So for those unfamiliar with the situation: Grace Helbig is a brilliant online video creator and could until recently be found at the DailyGrace channel.
But that channel, and all the videos on it, were not owned by Grace. They were owned by a company, My Damn Channel.
Now, in order to have ownership and control over her stuff, she has to leave the channel that she built up to 2.5 million subscribers and start over on YouTube.
But her viewers—and the YouTube community at large—has rallied around Grace as a creator: Her new channel already has over 230,000 subscribers (JOIN US). This is Tim’s real sister.
Meanwhile, the DailyGrace channel, which will now feature reruns of old Grace videos for which she will be (I assume) paid nothing, has lost more than 100,000 subscribers in the past week. This is Tim’s corporate entity sister.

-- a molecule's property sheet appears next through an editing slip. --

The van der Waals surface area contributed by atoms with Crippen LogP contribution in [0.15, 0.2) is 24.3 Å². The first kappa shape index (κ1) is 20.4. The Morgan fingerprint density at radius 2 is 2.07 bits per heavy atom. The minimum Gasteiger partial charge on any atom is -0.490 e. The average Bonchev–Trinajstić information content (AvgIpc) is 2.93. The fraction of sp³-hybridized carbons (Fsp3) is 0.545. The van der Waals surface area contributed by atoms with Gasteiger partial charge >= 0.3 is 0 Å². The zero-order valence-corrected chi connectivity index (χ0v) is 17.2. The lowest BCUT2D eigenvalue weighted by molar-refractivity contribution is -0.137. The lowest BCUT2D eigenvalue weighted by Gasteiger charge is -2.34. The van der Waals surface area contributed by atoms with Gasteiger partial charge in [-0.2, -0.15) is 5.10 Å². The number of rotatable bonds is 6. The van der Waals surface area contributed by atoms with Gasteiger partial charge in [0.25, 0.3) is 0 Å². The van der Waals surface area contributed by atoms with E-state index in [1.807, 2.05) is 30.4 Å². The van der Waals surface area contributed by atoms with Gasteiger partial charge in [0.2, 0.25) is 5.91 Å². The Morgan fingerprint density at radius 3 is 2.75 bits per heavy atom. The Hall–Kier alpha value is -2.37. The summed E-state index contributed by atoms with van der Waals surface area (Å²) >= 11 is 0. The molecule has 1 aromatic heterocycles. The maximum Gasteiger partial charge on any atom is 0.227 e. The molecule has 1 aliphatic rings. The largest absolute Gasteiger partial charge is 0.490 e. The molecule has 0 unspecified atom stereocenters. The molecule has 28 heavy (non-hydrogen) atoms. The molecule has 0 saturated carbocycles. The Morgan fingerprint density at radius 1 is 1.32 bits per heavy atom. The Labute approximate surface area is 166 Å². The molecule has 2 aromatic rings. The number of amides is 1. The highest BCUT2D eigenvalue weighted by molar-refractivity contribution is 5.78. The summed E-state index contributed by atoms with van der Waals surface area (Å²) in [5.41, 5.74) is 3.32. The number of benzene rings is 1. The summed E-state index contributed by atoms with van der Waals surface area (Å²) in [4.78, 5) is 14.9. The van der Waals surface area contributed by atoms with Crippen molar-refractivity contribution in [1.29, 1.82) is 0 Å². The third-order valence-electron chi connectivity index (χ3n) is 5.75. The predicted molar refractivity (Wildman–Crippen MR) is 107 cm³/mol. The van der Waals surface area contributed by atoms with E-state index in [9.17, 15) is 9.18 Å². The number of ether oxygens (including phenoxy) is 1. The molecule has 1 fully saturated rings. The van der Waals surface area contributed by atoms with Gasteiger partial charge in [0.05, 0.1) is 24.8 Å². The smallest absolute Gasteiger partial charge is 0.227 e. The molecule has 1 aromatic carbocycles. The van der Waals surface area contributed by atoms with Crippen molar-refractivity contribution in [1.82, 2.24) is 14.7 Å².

Here’s the lesson: Many corporations think that by owning YouTube channels, they’ll have something valuable. But the value is not in the channel or in the number of subscribers. On YouTube, despite the corporatization of everything, the value is in people.
I’m not a DailyGrace fan. I’m a Grace Helbig fan. And at least on YouTube, the individual still has more power than the corporation.
That’s worth celebrating.
p.s. Subscribe to Grace! (The person, not the corporate entity.)